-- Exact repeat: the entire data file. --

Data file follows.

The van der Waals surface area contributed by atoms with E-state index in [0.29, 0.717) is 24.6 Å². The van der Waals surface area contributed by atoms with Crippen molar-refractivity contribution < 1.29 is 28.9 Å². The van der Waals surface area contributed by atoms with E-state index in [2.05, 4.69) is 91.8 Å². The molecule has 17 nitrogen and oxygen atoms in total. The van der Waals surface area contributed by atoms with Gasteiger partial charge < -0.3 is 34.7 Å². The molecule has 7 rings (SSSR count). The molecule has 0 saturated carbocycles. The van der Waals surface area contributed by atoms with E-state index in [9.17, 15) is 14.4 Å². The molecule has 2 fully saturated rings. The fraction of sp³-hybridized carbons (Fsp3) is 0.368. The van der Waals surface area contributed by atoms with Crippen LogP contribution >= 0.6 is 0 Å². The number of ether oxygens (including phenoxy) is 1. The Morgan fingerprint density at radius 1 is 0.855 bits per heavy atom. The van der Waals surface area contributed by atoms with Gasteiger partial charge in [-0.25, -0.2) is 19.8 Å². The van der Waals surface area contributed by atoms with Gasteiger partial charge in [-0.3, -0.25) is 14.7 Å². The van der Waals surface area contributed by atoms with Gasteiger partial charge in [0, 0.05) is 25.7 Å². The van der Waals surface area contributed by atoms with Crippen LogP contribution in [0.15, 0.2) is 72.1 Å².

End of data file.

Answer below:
The van der Waals surface area contributed by atoms with E-state index in [0.29, 0.717) is 24.6 Å². The van der Waals surface area contributed by atoms with Crippen molar-refractivity contribution < 1.29 is 28.9 Å². The van der Waals surface area contributed by atoms with E-state index in [2.05, 4.69) is 91.8 Å². The molecule has 17 nitrogen and oxygen atoms in total. The van der Waals surface area contributed by atoms with Gasteiger partial charge < -0.3 is 34.7 Å². The molecule has 7 rings (SSSR count). The molecule has 0 saturated carbocycles. The van der Waals surface area contributed by atoms with E-state index in [9.17, 15) is 14.4 Å². The molecule has 2 fully saturated rings. The fraction of sp³-hybridized carbons (Fsp3) is 0.368. The van der Waals surface area contributed by atoms with Crippen LogP contribution >= 0.6 is 0 Å². The number of ether oxygens (including phenoxy) is 1. The Morgan fingerprint density at radius 1 is 0.855 bits per heavy atom. The van der Waals surface area contributed by atoms with Gasteiger partial charge in [-0.25, -0.2) is 19.8 Å². The van der Waals surface area contributed by atoms with Gasteiger partial charge in [-0.3, -0.25) is 14.7 Å². The van der Waals surface area contributed by atoms with Gasteiger partial charge in [0, 0.05) is 25.7 Å². The van der Waals surface area contributed by atoms with Crippen LogP contribution in [0.15, 0.2) is 72.1 Å².